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Delegates in a standard C++ way

, 26 Jan 2002
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A method to duplicate .NET delegates in unmanaged C++ using the External polymorphism pattern.
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Introduction

Microsoft introduced a new feature called Delegates in the .NET framework. These are actually a class which holds a list of function pointers. As long as they have the same function signature, the delegate object can hold static, global or member function pointer. Now I'm going to do the same in an 'unmanaged C++' way by using the External polymorphism pattern.

  1. Construct the abstract delegate base class
     //Delegate.h
    
    class Delegate {public:
        virtual void Invoke()=0;
    protected:
        Delegate(){}
        virtual ~Delegate(){}
    };
  2. Construct a derived class which accepts a static/global function pointer
    //NonTypeDelegate.h
    #include "Delegate.h"
    class NonTypeDelegate : public Delegate 
    {
    public:
                   void Invoke();
                   NonTypeDelegate(void (*pfn)(int),int iParam);
                   virtual ~NonTypeDelegate(){}
    private:
                   void (*m_pfn)(int);
                   int m_iParam;
    };
    
    //NonTypeDelegate.cpp
    #include "NonTypeDelegate.h"
    #include <iostream>
    using namespace std;
     
    NonTypeDelegate::NonTypeDelegate(void (*pfn)(int),int iParam)
    	:m_pfn(pfn)
    	,m_iParam(iParam)
    {
     
    }
     
    void NonTypeDelegate::Invoke()
    {          
    	cout << "NonTypeDelegate Invoke\r\n";   
    	m_pfn(m_iParam);
    }
  3. Construct another derived class which accepts a member function pointer
    //TypeDelegate.hpp
    #include "Delegate.h"
    #include <iostream>
    using namespace std;
     
    template <typename T>
    class TypeDelegate : public Delegate  
    {
    public:              
    	void Invoke();
                   
    	TypeDelegate(T &t,void (T::*pfn)(int),int iParam);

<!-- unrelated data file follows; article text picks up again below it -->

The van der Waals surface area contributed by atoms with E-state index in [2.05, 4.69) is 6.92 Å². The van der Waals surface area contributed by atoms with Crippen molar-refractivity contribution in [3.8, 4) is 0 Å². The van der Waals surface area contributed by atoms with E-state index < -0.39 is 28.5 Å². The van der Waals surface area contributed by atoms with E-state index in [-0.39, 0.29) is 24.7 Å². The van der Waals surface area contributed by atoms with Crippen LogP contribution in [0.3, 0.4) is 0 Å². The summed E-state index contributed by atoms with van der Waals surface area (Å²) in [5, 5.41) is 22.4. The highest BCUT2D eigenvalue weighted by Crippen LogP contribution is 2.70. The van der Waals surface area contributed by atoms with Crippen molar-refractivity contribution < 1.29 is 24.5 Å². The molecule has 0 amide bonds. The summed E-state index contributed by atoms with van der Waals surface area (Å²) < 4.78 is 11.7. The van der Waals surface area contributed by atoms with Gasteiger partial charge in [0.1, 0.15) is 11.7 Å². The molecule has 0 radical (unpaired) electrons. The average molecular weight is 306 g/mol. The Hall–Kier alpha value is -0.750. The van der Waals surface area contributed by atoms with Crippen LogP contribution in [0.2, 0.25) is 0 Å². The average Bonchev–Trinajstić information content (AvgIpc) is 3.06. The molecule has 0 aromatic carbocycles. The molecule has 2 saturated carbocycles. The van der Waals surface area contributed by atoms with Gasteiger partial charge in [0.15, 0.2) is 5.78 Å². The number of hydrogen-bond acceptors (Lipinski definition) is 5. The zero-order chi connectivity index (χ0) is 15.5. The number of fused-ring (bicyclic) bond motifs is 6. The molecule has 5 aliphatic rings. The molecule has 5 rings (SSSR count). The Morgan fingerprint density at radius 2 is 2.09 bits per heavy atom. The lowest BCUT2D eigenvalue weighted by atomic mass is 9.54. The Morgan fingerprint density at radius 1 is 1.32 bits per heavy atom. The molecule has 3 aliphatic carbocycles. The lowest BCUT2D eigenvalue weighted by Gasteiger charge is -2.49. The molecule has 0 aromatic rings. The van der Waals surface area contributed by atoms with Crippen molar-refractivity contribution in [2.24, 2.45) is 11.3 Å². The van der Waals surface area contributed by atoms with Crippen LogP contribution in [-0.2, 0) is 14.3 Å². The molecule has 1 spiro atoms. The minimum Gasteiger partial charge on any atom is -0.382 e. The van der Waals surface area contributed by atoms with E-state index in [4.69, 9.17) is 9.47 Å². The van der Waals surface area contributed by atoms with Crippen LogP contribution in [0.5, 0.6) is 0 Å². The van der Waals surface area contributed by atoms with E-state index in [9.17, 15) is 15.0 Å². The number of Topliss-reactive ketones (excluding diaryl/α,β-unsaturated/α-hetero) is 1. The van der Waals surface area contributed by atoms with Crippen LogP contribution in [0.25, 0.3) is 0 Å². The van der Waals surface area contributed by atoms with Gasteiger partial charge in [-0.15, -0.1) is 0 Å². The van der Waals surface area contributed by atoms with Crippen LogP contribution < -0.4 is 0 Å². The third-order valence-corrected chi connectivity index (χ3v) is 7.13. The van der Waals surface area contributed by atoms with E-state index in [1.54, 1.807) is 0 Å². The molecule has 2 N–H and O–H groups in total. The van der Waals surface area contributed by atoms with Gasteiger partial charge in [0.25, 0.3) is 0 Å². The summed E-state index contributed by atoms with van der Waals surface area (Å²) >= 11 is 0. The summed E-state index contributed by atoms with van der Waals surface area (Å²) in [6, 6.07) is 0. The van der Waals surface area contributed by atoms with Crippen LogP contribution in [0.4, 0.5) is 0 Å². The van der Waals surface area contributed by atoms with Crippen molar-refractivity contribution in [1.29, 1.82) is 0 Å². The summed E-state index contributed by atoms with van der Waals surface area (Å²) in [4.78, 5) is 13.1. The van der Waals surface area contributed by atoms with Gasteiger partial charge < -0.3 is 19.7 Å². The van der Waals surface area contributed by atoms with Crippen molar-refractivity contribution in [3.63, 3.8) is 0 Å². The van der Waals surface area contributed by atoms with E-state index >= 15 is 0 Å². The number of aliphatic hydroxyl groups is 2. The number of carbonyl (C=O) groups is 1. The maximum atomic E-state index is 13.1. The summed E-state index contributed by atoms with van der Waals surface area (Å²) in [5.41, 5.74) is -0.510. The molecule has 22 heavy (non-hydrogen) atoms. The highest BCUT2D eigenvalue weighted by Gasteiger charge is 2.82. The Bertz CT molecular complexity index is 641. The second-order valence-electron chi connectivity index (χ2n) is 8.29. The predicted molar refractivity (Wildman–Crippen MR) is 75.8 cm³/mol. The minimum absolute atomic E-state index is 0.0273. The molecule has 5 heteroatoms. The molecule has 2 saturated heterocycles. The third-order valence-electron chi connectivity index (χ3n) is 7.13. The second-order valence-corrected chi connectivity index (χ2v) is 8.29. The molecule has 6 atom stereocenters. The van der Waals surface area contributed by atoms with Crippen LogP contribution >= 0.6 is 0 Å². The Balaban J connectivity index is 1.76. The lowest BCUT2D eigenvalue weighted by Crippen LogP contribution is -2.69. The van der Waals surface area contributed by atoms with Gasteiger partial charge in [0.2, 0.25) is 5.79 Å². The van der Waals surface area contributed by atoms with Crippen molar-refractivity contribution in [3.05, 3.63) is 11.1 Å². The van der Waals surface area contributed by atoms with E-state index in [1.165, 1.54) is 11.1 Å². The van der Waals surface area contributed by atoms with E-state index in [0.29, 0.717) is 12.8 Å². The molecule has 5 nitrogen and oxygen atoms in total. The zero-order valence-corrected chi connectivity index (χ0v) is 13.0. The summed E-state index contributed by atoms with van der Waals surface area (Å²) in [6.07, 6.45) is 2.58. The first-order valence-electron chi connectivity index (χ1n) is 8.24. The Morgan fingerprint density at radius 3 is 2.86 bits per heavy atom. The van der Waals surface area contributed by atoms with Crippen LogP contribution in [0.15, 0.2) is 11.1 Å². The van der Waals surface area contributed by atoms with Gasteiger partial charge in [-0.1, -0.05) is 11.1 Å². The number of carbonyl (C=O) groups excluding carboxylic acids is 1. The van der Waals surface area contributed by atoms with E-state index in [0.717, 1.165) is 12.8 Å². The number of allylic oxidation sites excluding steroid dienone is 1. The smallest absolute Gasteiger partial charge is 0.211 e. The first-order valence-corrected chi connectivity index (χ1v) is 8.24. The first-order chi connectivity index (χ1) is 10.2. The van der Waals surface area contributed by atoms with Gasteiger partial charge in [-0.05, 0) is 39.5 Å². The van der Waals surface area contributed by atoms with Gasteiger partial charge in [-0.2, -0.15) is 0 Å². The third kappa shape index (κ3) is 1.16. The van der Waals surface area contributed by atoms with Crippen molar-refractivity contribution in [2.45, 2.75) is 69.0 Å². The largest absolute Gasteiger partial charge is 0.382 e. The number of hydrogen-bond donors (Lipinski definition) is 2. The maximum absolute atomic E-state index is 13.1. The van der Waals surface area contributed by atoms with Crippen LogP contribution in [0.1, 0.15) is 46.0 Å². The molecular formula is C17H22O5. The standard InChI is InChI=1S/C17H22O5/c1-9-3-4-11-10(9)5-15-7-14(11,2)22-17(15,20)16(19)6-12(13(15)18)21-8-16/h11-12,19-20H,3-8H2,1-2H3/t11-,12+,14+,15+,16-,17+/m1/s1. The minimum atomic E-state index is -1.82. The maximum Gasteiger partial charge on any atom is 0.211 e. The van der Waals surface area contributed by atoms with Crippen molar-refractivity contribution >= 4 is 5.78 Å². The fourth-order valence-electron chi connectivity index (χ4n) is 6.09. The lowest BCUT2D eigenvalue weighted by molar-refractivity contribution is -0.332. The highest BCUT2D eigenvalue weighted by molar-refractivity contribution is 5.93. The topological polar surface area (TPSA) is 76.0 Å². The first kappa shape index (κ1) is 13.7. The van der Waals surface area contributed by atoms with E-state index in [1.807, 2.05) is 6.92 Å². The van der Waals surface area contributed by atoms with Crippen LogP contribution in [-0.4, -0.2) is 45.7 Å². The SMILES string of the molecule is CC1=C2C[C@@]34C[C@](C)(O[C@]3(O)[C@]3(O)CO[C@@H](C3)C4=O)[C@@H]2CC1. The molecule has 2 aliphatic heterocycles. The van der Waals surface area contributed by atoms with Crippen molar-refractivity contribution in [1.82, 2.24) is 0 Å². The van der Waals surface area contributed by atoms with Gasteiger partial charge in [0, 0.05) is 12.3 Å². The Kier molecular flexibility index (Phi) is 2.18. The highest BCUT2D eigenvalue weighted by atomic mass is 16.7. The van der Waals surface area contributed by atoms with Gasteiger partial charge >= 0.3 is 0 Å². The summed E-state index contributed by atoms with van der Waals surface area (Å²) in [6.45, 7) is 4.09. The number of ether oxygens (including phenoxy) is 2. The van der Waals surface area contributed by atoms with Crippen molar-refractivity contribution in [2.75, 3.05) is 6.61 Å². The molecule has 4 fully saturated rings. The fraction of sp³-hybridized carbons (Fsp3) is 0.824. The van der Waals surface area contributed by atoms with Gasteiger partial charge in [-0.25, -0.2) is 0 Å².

~TypeDelegate(){}
    
    private:
    	T m_t;
    	void (T::*m_pfn)(int);   
    	int m_iParam;
    };
     
    template<typename T>
    TypeDelegate<T>::TypeDelegate(T &t,void (T::*pfn)(int),int iParam)
    	:m_t(t)
    	,m_pfn(pfn)
    	,m_iParam(iParam)
    {
    }
     
    template<typename T>
    void TypeDelegate<T>::Invoke()
    {   
    	cout << "TypeDelegate Invoke\r\n";
    	(m_t.*m_pfn)(m_iParam);
    }
  4. Now glue up everything
    #include <iostream>
    #include "NonTypeDelegate.h"
    #include "TypeDelegate.hpp"
    #include <vector>
    using namespace std;
     
    void Test(int iParam)
    {
    	cout << "Test Invoked\r\n";
    }
     
    class A
    {
    public:   
    	void Test(int iParam)     
    	{
    		cout << "A::Test Invoked\r\n";               
    	}
    };
     
    int main(int argc, char* argv[])
    {   
    	NonTypeDelegate nTDelegate(Test,1);   
    	A a;   
    
    	TypeDelegate<A> tDelegate(a,A::Test,2);               
    	vector<Delegate*> vecpDelegate;   
    	vecpDelegate.push_back(&nTDelegate);
    	vecpDelegate.push_back(&tDelegate);
                   
    	for (vector<Delegate*>::const_iterator kItr=vecpDelegate.begin();
    	     kItr!=vecpDelegate.end();
    	    ++kItr)
    	{           
    		(*kItr)->Invoke();
    	}
    
    return 0;
    }
     
  5. And the output is
    NonTypeDelegate Invoke
    Test Invoked
    TypeDelegate Invoke
    A::Test Invoked

Final Note

You can also derive a class which can accept different signature of functions pointer thanks to the powerful External polymorphism pattern.

References

Chris Cleeland, Douglas C.Schmidt and Timothy H.Harrison External Polymorphism : An Object Structural Pattern for Transparently Extending C++ Concrete Data Types

License

This article has no explicit license attached to it but may contain usage terms in the article text or the download files themselves. If in doubt please contact the author via the discussion board below.

A list of licenses authors might use can be found here

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About the Author

Ben Chan

Hong Kong Hong Kong
No Biography provided

Comments and Discussions

 
GeneralTake a look at sigslot PinmemberChryler24-Feb-03 8:01 
GeneralRe: Take a look at sigslot PinmemberKlaus Nowikow19-Mar-03 2:08 
QuestionWorth it? Pinmemberswinefeaster30-Jan-02 0:54 
AnswerWorth it? Never PinmemberTW23-May-03 0:10 
GeneralRe: Worth it? Never PinmemberYuetKent24-Aug-04 22:40 

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